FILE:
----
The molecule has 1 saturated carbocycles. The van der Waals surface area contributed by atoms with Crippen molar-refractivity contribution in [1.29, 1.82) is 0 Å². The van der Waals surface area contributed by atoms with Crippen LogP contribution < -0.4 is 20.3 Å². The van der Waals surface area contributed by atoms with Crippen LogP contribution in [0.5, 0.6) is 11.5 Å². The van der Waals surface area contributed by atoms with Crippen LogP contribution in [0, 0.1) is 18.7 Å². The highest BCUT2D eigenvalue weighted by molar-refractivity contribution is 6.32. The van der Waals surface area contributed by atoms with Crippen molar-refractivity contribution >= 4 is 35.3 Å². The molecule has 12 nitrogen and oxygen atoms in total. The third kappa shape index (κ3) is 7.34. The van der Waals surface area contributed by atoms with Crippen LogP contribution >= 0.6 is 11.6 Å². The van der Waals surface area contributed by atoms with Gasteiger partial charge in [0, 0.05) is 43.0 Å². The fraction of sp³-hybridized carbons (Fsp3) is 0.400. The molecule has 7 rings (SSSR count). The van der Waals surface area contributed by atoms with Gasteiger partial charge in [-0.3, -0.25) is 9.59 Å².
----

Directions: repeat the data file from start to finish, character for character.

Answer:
The molecule has 1 saturated carbocycles. The van der Waals surface area contributed by atoms with Crippen molar-refractivity contribution in [1.29, 1.82) is 0 Å². The van der Waals surface area contributed by atoms with Crippen LogP contribution < -0.4 is 20.3 Å². The van der Waals surface area contributed by atoms with Crippen LogP contribution in [0.5, 0.6) is 11.5 Å². The van der Waals surface area contributed by atoms with Crippen LogP contribution in [0, 0.1) is 18.7 Å². The highest BCUT2D eigenvalue weighted by molar-refractivity contribution is 6.32. The van der Waals surface area contributed by atoms with Crippen molar-refractivity contribution >= 4 is 35.3 Å². The molecule has 12 nitrogen and oxygen atoms in total. The third kappa shape index (κ3) is 7.34. The van der Waals surface area contributed by atoms with Crippen LogP contribution >= 0.6 is 11.6 Å². The van der Waals surface area contributed by atoms with Gasteiger partial charge in [0, 0.05) is 43.0 Å². The fraction of sp³-hybridized carbons (Fsp3) is 0.400. The molecule has 7 rings (SSSR count). The van der Waals surface area contributed by atoms with Gasteiger partial charge in [-0.3, -0.25) is 9.59 Å².